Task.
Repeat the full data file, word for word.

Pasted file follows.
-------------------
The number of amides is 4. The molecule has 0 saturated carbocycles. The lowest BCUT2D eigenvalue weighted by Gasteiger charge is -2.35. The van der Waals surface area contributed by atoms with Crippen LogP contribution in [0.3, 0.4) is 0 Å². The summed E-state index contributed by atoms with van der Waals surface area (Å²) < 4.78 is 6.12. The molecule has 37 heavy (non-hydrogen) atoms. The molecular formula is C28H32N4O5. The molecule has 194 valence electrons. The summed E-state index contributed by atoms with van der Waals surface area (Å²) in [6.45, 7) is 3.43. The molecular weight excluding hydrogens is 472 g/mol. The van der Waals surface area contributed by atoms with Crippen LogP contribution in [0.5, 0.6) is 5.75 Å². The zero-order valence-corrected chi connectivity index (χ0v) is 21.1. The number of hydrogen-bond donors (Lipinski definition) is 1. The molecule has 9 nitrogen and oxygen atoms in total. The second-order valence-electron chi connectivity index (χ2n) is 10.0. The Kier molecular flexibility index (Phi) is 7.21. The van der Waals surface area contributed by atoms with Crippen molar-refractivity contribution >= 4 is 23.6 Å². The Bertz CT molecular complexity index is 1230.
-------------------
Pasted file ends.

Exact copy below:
The number of amides is 4. The molecule has 0 saturated carbocycles. The lowest BCUT2D eigenvalue weighted by Gasteiger charge is -2.35. The van der Waals surface area contributed by atoms with Crippen LogP contribution in [0.3, 0.4) is 0 Å². The summed E-state index contributed by atoms with van der Waals surface area (Å²) < 4.78 is 6.12. The molecule has 37 heavy (non-hydrogen) atoms. The molecular formula is C28H32N4O5. The molecule has 194 valence electrons. The summed E-state index contributed by atoms with van der Waals surface area (Å²) in [6.45, 7) is 3.43. The molecular weight excluding hydrogens is 472 g/mol. The van der Waals surface area contributed by atoms with Crippen LogP contribution in [0.5, 0.6) is 5.75 Å². The zero-order valence-corrected chi connectivity index (χ0v) is 21.1. The number of hydrogen-bond donors (Lipinski definition) is 1. The molecule has 9 nitrogen and oxygen atoms in total. The second-order valence-electron chi connectivity index (χ2n) is 10.0. The Kier molecular flexibility index (Phi) is 7.21. The van der Waals surface area contributed by atoms with Crippen molar-refractivity contribution >= 4 is 23.6 Å². The Bertz CT molecular complexity index is 1230.